Sentencing continued in script case

Hipps accused of writing false prescriptions

CLEARFIELD — A former Philipsburg medical professional charged with writing oxycodone prescriptions for people who were not her patients was scheduled to be sentenced Monday in Clearfield County Court.

In January 2017,

the Drug Enforcement Administration received an anonymous tip that Holly Jean Hipps, 42, Olanta, who was a physician’s assistant formerly employed at the Caring Healthcare Network in Philipsburg, was writing prescriptions after her DEA registration expired in

Oct. 31, 2016, according the attorney general’s office.

Further investigation revealed that she was reportedly writing prescriptions for people who were not her patients, beginning in 2011.

Hipps signed a plea agreement on charges of acquiring or obtaining a controlled substance by fraud, conspiracy and administration of a controlled substance by a practitioner, all felony charges.

When she appeared for sentencing, her attorney, David Hopkins, argued for a probation sentence because she was threatened by someone to write the scripts.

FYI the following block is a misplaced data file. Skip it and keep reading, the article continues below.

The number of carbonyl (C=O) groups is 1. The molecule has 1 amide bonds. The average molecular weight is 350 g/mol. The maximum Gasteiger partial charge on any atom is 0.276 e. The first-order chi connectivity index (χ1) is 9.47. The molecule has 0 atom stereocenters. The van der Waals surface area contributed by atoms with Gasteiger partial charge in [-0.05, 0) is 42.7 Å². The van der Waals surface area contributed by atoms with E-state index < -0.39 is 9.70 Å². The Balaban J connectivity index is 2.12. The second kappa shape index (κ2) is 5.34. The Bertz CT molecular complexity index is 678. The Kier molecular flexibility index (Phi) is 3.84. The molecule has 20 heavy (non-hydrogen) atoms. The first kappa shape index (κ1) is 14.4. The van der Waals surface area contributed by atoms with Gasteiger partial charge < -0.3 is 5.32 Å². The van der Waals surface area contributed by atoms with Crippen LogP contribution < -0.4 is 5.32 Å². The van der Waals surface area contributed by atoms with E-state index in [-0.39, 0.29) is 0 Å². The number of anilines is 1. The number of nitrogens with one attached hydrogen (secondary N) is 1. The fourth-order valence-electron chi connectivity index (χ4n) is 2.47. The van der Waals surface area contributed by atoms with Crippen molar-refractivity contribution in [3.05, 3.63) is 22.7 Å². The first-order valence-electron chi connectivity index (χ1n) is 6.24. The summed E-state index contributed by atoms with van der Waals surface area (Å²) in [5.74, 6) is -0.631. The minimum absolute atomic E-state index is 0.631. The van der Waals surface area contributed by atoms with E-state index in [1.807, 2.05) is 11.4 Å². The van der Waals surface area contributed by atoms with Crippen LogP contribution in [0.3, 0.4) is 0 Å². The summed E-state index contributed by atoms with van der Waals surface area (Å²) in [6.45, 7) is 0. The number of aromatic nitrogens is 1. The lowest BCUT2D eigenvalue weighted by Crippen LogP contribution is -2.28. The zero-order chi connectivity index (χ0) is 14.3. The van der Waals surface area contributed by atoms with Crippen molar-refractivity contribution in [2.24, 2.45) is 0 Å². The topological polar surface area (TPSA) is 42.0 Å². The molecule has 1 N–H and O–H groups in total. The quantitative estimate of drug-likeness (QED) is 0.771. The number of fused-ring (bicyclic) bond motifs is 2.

“This was not a ‘for profit’ situation,” he said.

Hopkins went on to say that the investigator, agent Duane Musser of the AG’s office, told him at the preliminary hearing that he didn’t think she needed to go to jail.

He claimed she should not be held to the same standard as a local doctor who is serving four to eight years in state prison for the same crime.

District Attorney William A. Shaw Jr. objected to this, saying she was doing this for her own benefit and should be held to the same standard because she was giving out “thousands of pills” in this county when there is an opiod crisis.

Judge Fredric J. Ammerman agreed to a continuance in the case so Musser can be scheduled to attend Hipps’ sentencing hearing and voice his opinion.

According to the affidavit of probable cause, many of the prescriptions were traced to Dennis Lee Lingle, 61, of Clearfield, who also is facing charges.

Hipps allegedly wrote more than 70 scripts for Lingle’s wife, her cousin and another woman, but Lingle kept the pills and gave her $1,500 for each prescription.

Hipps also is accused of writing prescriptions for a man who was a former patient at the Discovery House in Clearfield, where the staff does not prescribe narcotics, and for a co-worker.

Lingle is facing the same charges. His case is still pending.